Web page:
And I was merely countering the argument that everything in nature most be left essentially intact. If that were true, nails, hair and appendices could not be cut/removed under pain of sin. It’s a nice philosophical argument which doesn’t make any sense, nor which the Church apparently supports, as mentioned above.

        • resolution

          Castration = male genital mutilation. Removing skin doesn’t impair essential function, and in the case of repeated urinary tract infections actually promotes proper functioning. I think many people recall the difficult times uncircumcised soldiers in WWI & II had in the trenches because they couldn’t properly clean themselves, and they think that should circumstances dictate that something similar happen in the future they might wish that their children be spared a similar fate.

        • Sede for Christ

          Also, some people in the thread mentioned the practice is banned altogether or only in certain strict circumstances. But these countries have legalized abortion, contraception and gay marriage. And these people seem to suggest they want the procedure banned altogether. Let that sink in!!!!!

  2. bartmaeus

    Isn’t it time we apologized for Jesus?

    I mean, if it wasn’t for him, there would not have been all those unpleasant passages in the Talmudic writings against him, his mother, and against his disciples, the “Nosrim” and “minim”, against whom the Rabbis call down a curse each day in their 18th Benediction. Nor would they have had to secretly infiltrated the hierarchy of the Catholic Church, as the Marranos did, in order to destroy the true faith. And then there’s those secret societies which they founded and control, in order to destroy the morale of the Christian nations, and rob them of their resources and liberty, placing them under the tyrannical boot of a Luciferian plutocracy, all in the name of restoring the true order that should exist in the world.

    All the doing of that Galilean! We should apologize for having inflicted such a burden on the Chosen People! Yes, and we, the goyim, isn’t it time we learned to know our place, as the true and ideal order would have it? To wit:

    “Goyim were born only to serve us. Without that, they have no place in the world; only to serve the People of Israel,” he said during a public discussion of what kind of work non-Jews are allowed to perform on Shabbat.

    “Why are gentiles needed? They will work, they will plow, they will reap. We will sit like an effendi and eat,” he said to some laughter.”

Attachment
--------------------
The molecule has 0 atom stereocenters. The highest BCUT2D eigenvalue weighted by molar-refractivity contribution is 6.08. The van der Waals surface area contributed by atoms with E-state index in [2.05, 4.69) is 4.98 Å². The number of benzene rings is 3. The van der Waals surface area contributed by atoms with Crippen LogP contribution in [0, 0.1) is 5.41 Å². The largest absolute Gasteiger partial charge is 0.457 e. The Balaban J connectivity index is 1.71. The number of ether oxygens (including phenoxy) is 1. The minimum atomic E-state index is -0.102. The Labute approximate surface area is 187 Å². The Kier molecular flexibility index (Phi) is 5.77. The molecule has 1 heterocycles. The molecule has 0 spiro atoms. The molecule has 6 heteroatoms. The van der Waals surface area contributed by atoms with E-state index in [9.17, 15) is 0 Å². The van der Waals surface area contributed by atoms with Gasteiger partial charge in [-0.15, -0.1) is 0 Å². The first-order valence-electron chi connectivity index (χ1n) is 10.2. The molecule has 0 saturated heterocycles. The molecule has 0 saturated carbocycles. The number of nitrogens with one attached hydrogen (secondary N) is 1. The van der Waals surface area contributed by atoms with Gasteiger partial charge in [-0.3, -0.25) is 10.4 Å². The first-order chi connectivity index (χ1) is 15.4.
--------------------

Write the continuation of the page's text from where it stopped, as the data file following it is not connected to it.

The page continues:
: the words of a great and learned Rabbi in Jerusalem.


  3. Siobhan

    For consolation to friends here, as we are within the Ember Days of Advent: : Fr.
    Bernard Uttley-http://www.traditionalcatholicsermons.org/wordpress/audio/?link=http://traditionalcatholicsermons.org/MiscArchives/FrBerUtt_TheologyTheFoundationOfTheSpiritualLife_2015_FatimaConference.mp3
    Here is the book Father recommends in this talk- free online:

  4. James Locke

    Canon 1258.1 1917 Code of Canon Law: “It is not licit for the faithful by any manner to assist actively or to have a part in sacred rites of non-Catholics”. Since the Vatican II sect isn’t part of the faithful they might as well throw a Toga party and sacrifice a Sow.

    • BurningEagle

      Anything less than hatred for ANY false religion is unacceptable in a Catholic. ODIENTES MALUM, ADHAERENTES BONO. (St. Paul to the Romans 12: 9)

      • George

        Absolutely. And I guess we shouldn’t be so outraged toward the Novus Ordites when they occasionally take part in a Jewish rite. After all, they practice the false religion of Protestantism every time they say their phony mass.

  5. Lee

    Hold your breath
    Make a wish
    Count to three
    Come with Jorge
    And you’ll be
    In a world of
    Anti-pope imagination
    Take a look
    And you’ll see
    Into Bergoglio’s imagination
    We’ll begin
    With a spin
    Traveling in
    The world of Vatican II’s culmination
    What we’ll see
    Will defy
    If you want to view apostasy
    Simply look around and view it
    Anything you want to, do it
    Wanta change the Church?
    There’s nothing to it
    There is no
    Life I know
    To compare with
    Anti-pope imagination
    Living there
    You’ll be bound
    If you truly wish to be found

  6. James Locke

    Every true Catholic is heartbroken over those who have not excepted Christ. It is not out of love that these members of the Vatican II sect participate in this practice that denies Christ.

  7. Doc Savage

    You have an entertaining website. A quick search reveals:
    The menorah symbolized the ideal of universal enlightenment.[21] The idea that the Menorah symbolizes wisdom is noted in the Talmud, for example, in the following: “Rabbi Isaac said: He who desires to become wise should incline to the south [when praying]. The symbol [by which to remember this] is that… the Menorah was on the southern side [of the Temple].”[22]

    The seven lamps allude to the branches of human knowledge, represented by the six lamps inclined inwards towards, and symbolically guided by, the light of God represented by the central lamp. The menorah also symbolizes the creation in seven days, with the center light representing the Sabbath.[13]


    Reverse of 1590 coin in honor of Urban VII with menorah and the legend
    (Let your light so shine – Matt. 5:16)
    The New Testament book of Revelation refers to seven golden lampstands, representing the seven churches of Asia to which the revelation was sent (Ephesus, Smyrna, Pergamos, Thyatira, Sardis, Philadelphia and Laodicea), with ‘one like a Son of Man’ in their midst.[23]